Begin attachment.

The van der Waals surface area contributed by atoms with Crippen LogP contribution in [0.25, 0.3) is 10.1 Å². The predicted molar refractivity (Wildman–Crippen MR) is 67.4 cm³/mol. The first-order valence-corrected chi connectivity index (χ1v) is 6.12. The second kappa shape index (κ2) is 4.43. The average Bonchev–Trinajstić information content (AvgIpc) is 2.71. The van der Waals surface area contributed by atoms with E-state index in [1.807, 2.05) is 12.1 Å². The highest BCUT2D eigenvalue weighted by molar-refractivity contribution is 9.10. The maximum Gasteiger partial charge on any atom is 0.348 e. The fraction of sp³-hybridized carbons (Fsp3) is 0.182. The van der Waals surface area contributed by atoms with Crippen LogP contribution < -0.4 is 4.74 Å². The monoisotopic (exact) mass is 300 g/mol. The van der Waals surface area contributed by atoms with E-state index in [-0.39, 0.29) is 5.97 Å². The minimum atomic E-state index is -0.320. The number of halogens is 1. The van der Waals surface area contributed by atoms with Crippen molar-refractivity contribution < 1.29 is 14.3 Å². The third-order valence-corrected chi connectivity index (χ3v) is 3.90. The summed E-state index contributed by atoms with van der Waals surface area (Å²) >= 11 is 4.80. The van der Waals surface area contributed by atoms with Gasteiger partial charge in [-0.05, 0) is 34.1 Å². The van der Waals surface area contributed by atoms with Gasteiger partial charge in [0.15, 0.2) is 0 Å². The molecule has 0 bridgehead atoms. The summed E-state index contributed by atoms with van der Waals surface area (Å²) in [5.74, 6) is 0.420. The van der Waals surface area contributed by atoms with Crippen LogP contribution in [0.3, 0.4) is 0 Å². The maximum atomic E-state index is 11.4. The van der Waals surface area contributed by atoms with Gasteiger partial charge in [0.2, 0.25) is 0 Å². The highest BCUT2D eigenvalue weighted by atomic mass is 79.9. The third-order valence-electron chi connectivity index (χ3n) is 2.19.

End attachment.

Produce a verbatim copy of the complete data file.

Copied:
The van der Waals surface area contributed by atoms with Crippen LogP contribution in [0.25, 0.3) is 10.1 Å². The predicted molar refractivity (Wildman–Crippen MR) is 67.4 cm³/mol. The first-order valence-corrected chi connectivity index (χ1v) is 6.12. The second kappa shape index (κ2) is 4.43. The average Bonchev–Trinajstić information content (AvgIpc) is 2.71. The van der Waals surface area contributed by atoms with E-state index in [1.807, 2.05) is 12.1 Å². The highest BCUT2D eigenvalue weighted by molar-refractivity contribution is 9.10. The maximum Gasteiger partial charge on any atom is 0.348 e. The fraction of sp³-hybridized carbons (Fsp3) is 0.182. The van der Waals surface area contributed by atoms with Crippen LogP contribution < -0.4 is 4.74 Å². The monoisotopic (exact) mass is 300 g/mol. The van der Waals surface area contributed by atoms with E-state index in [-0.39, 0.29) is 5.97 Å². The minimum atomic E-state index is -0.320. The number of halogens is 1. The van der Waals surface area contributed by atoms with Crippen molar-refractivity contribution < 1.29 is 14.3 Å². The third-order valence-corrected chi connectivity index (χ3v) is 3.90. The summed E-state index contributed by atoms with van der Waals surface area (Å²) >= 11 is 4.80. The van der Waals surface area contributed by atoms with Gasteiger partial charge in [-0.05, 0) is 34.1 Å². The van der Waals surface area contributed by atoms with Gasteiger partial charge in [0.15, 0.2) is 0 Å². The molecule has 0 bridgehead atoms. The summed E-state index contributed by atoms with van der Waals surface area (Å²) in [5.74, 6) is 0.420. The van der Waals surface area contributed by atoms with Crippen LogP contribution in [0.3, 0.4) is 0 Å². The maximum atomic E-state index is 11.4. The van der Waals surface area contributed by atoms with Gasteiger partial charge in [0.2, 0.25) is 0 Å². The highest BCUT2D eigenvalue weighted by atomic mass is 79.9. The third-order valence-electron chi connectivity index (χ3n) is 2.19.